Escalating inflation has employers and compensation managers puzzling over their compensation strategies. Cost of living, cost of labor, minimum wage, living wage, recruitment, retention, compression—they’re swirling around in our heads like uninvited confetti!
The annual inflation rate for the United States was 8.5% for the 12 months ended March 2022, according to the U.S. Labor Department’s Bureau of Labor Statistics. In fact, inflation is at its highest level since 1981. Just think: Well over half the workforce has never seen price increases and shrinking dollar values like we’re seeing today!
How should employers respond? How are employers responding? Before going there, let’s discuss two important economic measures that should influence how employers respond to the fluid salary market: cost of living and cost of labor.
These two measures have unique purposes and shouldn’t be conflated. Many people assume when the cost of living goes up, the cost of labor must go up at the same rate. But because the cost of living and cost of labor depend on different variables, the rate of change is not necessarily equal.
To demonstrate, if you live in Memphis and earn a salary of $75,000, the equivalent salary in San Francisco would be $102,149, or 36.2% higher than your Memphis earnings. Sounds good, right? But before you pack your bags, you need to know the cost of living in San Francisco is 125.8% higher than the cost of living in Memphis!
The cost of living is the cost required to maintain a certain standard of living in a certain geographic area. Large metro areas like San Francisco have a greater demand for housing, for example, which greatly impacts the cost of living.
The cost of labor refers to the sum of all wages paid and is easily influenced by changing business conditions. Examples might include a large manufacturing plant shuts down or a certain skill set becomes highly marketable. Either one can greatly influence the cost of labor in a certain market.
What Employers Are Doing
In its 2022 Salary Guide, National Trends, Robert Half reports that 96% of employers are offering raises this year. The types of raises reported from high to low are:
Merit-based raises 31% Raises to compensate for stagnation during pandemic 25% Raises to ensure salaries are competitive 23% Raises to adjust for the cost of living or inflation 18%
While 18% say they are raising salaries to account for inflation, the top three types of raises are not related to inflation, per se, perhaps reflecting an understanding of the difference between cost of labor and cost of living.
Similarly, in a survey titled Cost of Living Adjustment Salary Reportby Salary.com that was conducted from late February to early March 2022, 73% of employers have budgeted payroll increases equal to 4% or higher for 2022. Likewise, 43% reported merit-increase budgets of 5% or more. For comparison purposes, think about this: WorldatWork maintains a year-to-year Salary Budget Increase Trends table. The last time salary budget increases were above 4% was in 2001!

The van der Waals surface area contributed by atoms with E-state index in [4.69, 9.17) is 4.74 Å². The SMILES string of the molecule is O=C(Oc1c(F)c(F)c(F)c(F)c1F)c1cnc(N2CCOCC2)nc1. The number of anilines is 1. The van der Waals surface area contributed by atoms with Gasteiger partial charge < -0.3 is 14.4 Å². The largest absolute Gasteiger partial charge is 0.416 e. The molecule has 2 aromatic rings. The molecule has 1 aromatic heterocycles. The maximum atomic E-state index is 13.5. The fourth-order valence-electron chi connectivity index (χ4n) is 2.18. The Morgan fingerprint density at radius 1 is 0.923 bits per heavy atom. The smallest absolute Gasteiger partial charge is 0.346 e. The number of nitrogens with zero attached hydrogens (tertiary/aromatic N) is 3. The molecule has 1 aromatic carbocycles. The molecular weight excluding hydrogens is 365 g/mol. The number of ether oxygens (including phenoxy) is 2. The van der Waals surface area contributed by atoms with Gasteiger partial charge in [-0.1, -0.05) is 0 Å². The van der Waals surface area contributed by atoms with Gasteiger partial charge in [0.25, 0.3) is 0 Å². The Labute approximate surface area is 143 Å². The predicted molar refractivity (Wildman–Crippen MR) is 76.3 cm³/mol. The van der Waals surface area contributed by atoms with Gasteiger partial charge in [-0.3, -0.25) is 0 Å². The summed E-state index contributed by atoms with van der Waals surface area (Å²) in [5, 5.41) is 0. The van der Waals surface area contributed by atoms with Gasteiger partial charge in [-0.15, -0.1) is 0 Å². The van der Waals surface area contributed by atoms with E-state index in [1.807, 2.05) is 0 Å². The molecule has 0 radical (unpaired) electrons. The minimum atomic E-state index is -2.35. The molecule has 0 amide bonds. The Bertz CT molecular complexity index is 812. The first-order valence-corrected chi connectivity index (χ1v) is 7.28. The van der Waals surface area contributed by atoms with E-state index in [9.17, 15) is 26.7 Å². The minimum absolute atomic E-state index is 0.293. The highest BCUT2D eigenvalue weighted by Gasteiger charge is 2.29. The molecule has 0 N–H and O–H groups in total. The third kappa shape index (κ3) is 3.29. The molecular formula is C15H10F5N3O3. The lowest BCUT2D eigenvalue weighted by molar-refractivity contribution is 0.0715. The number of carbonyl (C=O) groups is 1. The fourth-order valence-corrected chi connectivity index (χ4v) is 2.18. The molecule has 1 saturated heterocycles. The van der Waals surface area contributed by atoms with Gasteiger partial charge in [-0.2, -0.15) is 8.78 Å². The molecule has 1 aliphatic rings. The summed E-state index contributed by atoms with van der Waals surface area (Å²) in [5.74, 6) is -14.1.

In response to the tight labor market, employers (44.1%) are adjusting their salary structures, according to the Salary.com survey. Other employers (50.1%) reported adjusting salary levels for specific jobs to be more competitive.
While annual salary reviews are typically considered a sound practice, some employers are reviewing salaries more often to ensure their pay remains competitive. The industry and availability of labor in specific geographic regions are factors that influence the frequency with which the market should be assessed.
Employers are becoming more creative with variable pay and employee benefits. Providing onetime bonuses puts money in employees’ pockets but doesn’t add a recurring cost increase to the company’s salary budget.
As an alternative to increasing base pay, some employers are looking to enrich their 401(k) plans, according to a report titled “Inflation Continues to Surge, Affecting Wage and Benefits Planning” by Stephen Miller, CEBS, for the Society for Human Resource Management (SHRM). Miller reports large organizations, such as KPMG and Facebook parent Meta, are changing their 401(k) contributions to be more generous, and 16% of large and midsize companies plan to increase their 401(k) contributions or reinstate a contribution match this year.
What Not to Do
Amid the turmoil of unprecedented workplace disruption and economic uncertainty, it’s easy to forget your core compensation principles and strategy. Remember the difference between cost of living versus cost of labor. Don’t automatically throw money at your workforce because the consumer price index (CPI) goes up. Do some homework to figure out what is happening in your labor market, and respond accordingly.
Hopefully, you have a well-designed compensation philosophy in place. If you don’t have one, write one. Your company’s philosophy about pay should be a compass that guides pay decision-making, helping you respond appropriately to changing market conditions.
What You Can Do
Times of crisis call for decisive and often atypical responses, not frenetic reactions. How your organization responds to the current job and salary market is unique. As an HR professional, you may exert some influence by educating the room about cost of living versus cost of labor, reminding leadership of your company’s compensation principles and philosophy and doing your due diligence to develop recommended solutions to meet your company’s distinctive needs.
Jennifer Blake is the Sr HR Consultant at PerformancePoint LLC.